The greatest guitar songs of the 21st century

The greatest guitar songs of the 21st century – 2019

Dylan Thomas – Better Oblivion Community Center

A song this strong might not need a guitar solo, but the spring reverb-soaked eruption here is a total joy.

Talking Heads – Black Midi

Black Midi show the guitar’s continued potential for innovation. Casual listeners might not realise how many of these sounds are guitars.

Bulletproof – Samantha Fish

The swampy fuzz heard on the Kansas City star’s latest recordings is as infectious as we’ve grown to expect, with some compelling slide work on her cigar box.

The Borders – Sam Fender

The chiming clean arpeggios are delivered on Sam's, er, Fender American Pro Jazzmaster. Some light chorus and a dash of compression will get you close to his tone.

Distortion – Babymetal

Confounding those who call them a novelty act with unexpectedly great songs, this is the world’s heaviest J-pop.

People – The 1975

Famed synth-pop stadium fillers The 1975 have demonstrated their genre-hopping abilities right from their early days. Still, we’re not sure anyone saw last year’s scuzzy industrial glam-punker People coming, complete with distorted, dissonant guitars and filthy bassline. 

Hailing the track as the band’s “first proper rock song”, guitarist Adam Hann has been mighty clever with the riff, chopping away on the notes of an E7#9 chord – aka the Hendrix chord! 

What’s so clever? Well, he deliberately avoids the E root note, targeting G#, D and G (technically F double-sharp, but let’s just gloss over that curious point of theory!) and bringing out the natural dissonance of the b5th interval between the first two. Ross MacDonald’s bass outlines the root notes for the harmony.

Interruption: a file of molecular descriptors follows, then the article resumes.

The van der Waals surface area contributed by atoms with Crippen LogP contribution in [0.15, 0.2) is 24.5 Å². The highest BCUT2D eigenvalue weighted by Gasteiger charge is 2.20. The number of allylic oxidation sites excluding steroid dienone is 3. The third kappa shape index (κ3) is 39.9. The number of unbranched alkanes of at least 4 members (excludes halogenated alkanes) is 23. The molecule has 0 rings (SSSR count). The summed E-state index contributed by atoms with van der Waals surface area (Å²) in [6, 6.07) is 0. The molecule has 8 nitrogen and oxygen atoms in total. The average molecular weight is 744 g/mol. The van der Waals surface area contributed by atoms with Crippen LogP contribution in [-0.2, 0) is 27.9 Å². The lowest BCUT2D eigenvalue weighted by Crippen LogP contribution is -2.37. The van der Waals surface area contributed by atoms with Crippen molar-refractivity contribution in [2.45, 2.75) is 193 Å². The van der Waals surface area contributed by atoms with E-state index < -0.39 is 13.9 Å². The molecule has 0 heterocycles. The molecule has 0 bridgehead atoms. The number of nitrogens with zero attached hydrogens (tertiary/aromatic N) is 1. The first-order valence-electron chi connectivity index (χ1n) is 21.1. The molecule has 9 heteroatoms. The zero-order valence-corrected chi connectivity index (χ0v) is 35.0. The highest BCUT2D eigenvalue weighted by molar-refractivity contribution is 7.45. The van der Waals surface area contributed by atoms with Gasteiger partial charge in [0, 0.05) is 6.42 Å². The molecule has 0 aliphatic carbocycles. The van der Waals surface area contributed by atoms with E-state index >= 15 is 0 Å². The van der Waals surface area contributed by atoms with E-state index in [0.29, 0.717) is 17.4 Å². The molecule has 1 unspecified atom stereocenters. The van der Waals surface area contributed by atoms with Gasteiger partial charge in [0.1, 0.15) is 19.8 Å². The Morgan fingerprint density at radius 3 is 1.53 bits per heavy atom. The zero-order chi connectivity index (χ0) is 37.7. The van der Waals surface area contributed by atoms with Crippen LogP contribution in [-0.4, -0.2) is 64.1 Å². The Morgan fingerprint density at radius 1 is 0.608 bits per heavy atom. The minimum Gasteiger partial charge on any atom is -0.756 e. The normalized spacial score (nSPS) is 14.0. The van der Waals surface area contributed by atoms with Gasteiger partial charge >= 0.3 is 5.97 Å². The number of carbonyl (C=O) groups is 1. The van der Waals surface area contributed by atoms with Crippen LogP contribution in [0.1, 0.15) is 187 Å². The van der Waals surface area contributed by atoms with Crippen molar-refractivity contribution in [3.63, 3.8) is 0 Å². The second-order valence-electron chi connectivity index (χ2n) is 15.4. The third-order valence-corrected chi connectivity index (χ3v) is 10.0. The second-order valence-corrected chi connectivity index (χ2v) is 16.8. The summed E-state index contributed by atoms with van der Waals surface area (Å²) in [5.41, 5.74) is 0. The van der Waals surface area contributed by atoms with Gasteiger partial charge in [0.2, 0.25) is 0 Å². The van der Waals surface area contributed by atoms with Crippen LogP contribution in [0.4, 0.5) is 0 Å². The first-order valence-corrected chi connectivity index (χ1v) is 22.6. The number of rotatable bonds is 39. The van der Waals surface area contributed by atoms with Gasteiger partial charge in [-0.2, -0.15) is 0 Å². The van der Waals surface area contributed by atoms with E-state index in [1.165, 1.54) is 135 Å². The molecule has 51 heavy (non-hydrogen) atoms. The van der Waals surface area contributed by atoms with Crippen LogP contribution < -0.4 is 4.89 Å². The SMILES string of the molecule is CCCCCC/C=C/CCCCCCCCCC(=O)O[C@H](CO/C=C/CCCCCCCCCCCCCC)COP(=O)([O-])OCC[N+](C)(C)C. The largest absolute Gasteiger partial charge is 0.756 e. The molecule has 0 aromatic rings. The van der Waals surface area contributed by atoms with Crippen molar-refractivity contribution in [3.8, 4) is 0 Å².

Live, Hann generally opts to use a P-90-equipped Gibson Les Paul Junior, though a Fender Telecaster or other single-coil equipped guitar may also suffice. 

For the distortion tone, we recommend using a fuzz pedal (Adam likely uses his Z.Vex Fuzz Factory) into the drive channel of your amp.  Aim for just a little bit of sizzle from your amp and use the fuzz pedal to generate the gritty tone. A splash of spring reverb is the icing on the cake.

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Total Guitar editors

Total Guitar is one of Europe's biggest guitar magazines. With lessons to suit players of all levels, TG's world-class tuition is friendly, accessible and jargon-free, whether you want to brush up on your technique or improve your music theory knowledge. We also talk to the biggest names in the world of guitar – from interviews with all-time greats like Brian May and Eddie Van Halen to our behind the scenes Rig Tour features, we get you up close with the guitarists that matter to you.